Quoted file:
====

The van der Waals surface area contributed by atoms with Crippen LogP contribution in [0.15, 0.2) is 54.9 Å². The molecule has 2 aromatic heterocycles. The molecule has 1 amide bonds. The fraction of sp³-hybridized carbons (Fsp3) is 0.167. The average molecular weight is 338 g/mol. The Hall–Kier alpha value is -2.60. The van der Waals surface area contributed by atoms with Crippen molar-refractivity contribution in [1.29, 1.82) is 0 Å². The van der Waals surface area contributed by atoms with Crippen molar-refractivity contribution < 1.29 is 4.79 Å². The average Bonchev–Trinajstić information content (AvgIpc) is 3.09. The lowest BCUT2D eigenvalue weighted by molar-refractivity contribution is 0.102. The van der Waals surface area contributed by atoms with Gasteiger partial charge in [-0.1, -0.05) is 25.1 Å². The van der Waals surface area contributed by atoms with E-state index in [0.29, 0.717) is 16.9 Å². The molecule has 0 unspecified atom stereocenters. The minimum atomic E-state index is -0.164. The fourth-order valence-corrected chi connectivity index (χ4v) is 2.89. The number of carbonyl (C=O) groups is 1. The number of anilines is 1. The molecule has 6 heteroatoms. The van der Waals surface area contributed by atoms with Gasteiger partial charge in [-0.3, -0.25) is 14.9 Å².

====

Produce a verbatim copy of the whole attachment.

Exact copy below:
The van der Waals surface area contributed by atoms with Crippen LogP contribution in [0.15, 0.2) is 54.9 Å². The molecule has 2 aromatic heterocycles. The molecule has 1 amide bonds. The fraction of sp³-hybridized carbons (Fsp3) is 0.167. The average molecular weight is 338 g/mol. The Hall–Kier alpha value is -2.60. The van der Waals surface area contributed by atoms with Crippen molar-refractivity contribution in [1.29, 1.82) is 0 Å². The van der Waals surface area contributed by atoms with Crippen molar-refractivity contribution < 1.29 is 4.79 Å². The average Bonchev–Trinajstić information content (AvgIpc) is 3.09. The lowest BCUT2D eigenvalue weighted by molar-refractivity contribution is 0.102. The van der Waals surface area contributed by atoms with Gasteiger partial charge in [-0.1, -0.05) is 25.1 Å². The van der Waals surface area contributed by atoms with E-state index in [0.29, 0.717) is 16.9 Å². The molecule has 0 unspecified atom stereocenters. The minimum atomic E-state index is -0.164. The fourth-order valence-corrected chi connectivity index (χ4v) is 2.89. The number of carbonyl (C=O) groups is 1. The number of anilines is 1. The molecule has 6 heteroatoms. The van der Waals surface area contributed by atoms with Gasteiger partial charge in [-0.3, -0.25) is 14.9 Å².